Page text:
When crafting your email strategy, Kaplan recommends taking a close look at your analytics to find the right balance of time and cadence to optimize your open and click-through rates.

"Analytics will help you to determine how often (weekly/daily/monthly), and what times (morning/afternoon/evening) drive engagement and lessen the likelihood of email opt-outs," she added.

4. SEO

When customers are looking for an answer to a question, or to discover a new product or service, one of the first places they'll often turn to is a search engine, said Michelle Levine, a Vistaprint organic search manager. Prioritizing organic search efforts for your business's website will help new and existing customers find your business in those search results.

"Having an organic search strategy established will help your business with quick wins and long-term success in getting discovered and keeping up with the competition," Levine told CO—.

Being found organically on search engines requires targeting the right keywords and following best SEO practices, said Levine. This includes using target keywords in your URL and sprinkled throughout your website. There are several meta tags that should be included in your site as well. You should also set up local business profiles, including Google My Business and Bing Places, to reach your audience through location-based queries.

Finally, Levine recommended establishing link earning efforts and partnerships to help your site build authority.

5. Website

Your business's website is often the first impression customers will get. It's important to ensure that your other marketing assets are consistent with what's on your website – fonts, colors, photos, logos, headers, etc. Even more important is determining the right content to include on your website.

Ryan Burke, a senior product manager for Vistaprint, said the best question to ask yourself when designing your brand's website is what you want a prospective customer to do. Do you want them to call you? Find your address? Place an order? No matter what your goal is, Burke recommended keeping your contact information (including social media links) front and center so your customers can easily get in touch. You should also provide engaging, real-world content that gives visitors an inside look at your brand.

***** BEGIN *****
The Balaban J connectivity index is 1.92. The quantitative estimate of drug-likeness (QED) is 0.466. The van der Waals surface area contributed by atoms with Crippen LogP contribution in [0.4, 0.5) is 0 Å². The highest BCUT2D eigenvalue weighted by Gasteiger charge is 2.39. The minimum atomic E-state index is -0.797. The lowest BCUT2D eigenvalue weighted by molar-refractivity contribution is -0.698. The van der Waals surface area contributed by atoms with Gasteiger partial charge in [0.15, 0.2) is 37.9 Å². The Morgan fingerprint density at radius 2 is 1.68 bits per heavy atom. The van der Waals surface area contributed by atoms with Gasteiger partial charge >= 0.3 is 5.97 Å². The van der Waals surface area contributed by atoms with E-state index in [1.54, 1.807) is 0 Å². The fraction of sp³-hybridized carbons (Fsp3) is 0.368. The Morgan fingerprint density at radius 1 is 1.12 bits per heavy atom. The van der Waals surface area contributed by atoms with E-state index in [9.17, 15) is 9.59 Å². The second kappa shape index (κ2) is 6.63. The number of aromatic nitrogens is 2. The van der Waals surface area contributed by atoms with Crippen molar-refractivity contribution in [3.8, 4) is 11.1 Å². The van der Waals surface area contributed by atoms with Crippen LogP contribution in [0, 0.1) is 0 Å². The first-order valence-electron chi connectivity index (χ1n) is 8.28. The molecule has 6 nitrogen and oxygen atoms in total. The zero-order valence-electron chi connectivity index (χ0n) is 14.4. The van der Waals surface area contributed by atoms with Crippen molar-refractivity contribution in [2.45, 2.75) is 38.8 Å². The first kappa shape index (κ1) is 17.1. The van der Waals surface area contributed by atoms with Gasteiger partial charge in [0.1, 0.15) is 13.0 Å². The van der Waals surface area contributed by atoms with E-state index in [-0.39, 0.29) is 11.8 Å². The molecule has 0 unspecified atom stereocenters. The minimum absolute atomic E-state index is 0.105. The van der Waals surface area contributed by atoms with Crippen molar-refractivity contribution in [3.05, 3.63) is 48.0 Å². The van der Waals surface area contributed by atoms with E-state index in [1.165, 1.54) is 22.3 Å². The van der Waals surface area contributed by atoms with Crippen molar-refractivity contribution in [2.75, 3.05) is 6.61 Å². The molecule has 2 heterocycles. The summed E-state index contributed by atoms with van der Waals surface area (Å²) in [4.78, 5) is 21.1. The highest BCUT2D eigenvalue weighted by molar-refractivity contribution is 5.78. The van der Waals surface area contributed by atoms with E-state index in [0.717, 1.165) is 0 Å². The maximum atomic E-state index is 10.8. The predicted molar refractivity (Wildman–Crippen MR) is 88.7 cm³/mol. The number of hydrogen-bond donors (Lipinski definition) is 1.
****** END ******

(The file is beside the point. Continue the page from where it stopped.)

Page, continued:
"Having photos of your storefront, your product, your employees and yourself will help prospects feel connected to you and your business," said Burke.

Remember, a website is not a "one-and-done" project; your site needs to continually evolve with your business. However, that doesn't mean you have to do a complete overhaul all at once – it's good to update content in small bits, Burke said.

"If you hire a new employee or have a new product, you’ll want to update your website accordingly," he added.

6. Social

Social media has become a broad landscape of opportunity to engage with customers, build consideration of brands and products, and drive sales, said Robin Vancura, senior manager of global content marketing for Vistaprint.

With many existing and emerging social media platforms to choose from, it's important for brands to choose the right ones to focus on. This means understanding where your audience is and what they want to see on each channel. Above all else, you should have an overall objective before developing content for your social media accounts, said Vancura.

While it's important to have a clear call to action in each social media post, Vancura recommended only asking the customer to do one thing at a time.

"For example, you can ask them to watch your video, comment, share or click through for more information," she said. "But you shouldn’t ask them to do multiple things, because you only have seconds to make that connection or impression."

If you're just launching your social media strategy, don't feel pressured to post every single day; instead, Vancura advised creating a calendar for yourself and defining a posting schedule that works for you and your brand.

"Start with one to two posts a week and see how it goes," she said. "Build the discipline around posting [regularly] ... so that your customers start to become accustomed to seeing your brand on social."

In terms of what to post, Vancura said it's wise to create a portfolio of posts and see what people are responding to. Then, you can create more content like that.

"If you start to build your brand voice on social, it will become easier to come up with ideas," Vancura added.

Putting your marketing plan into practice

If you're trying to reach customers through these six touchpoints, it's essential to have a solid plan in place for doing so. By following these best practices, you'll improve your chances of leaving a lasting impression on potential buyers, whether they hear your message seven times or 700.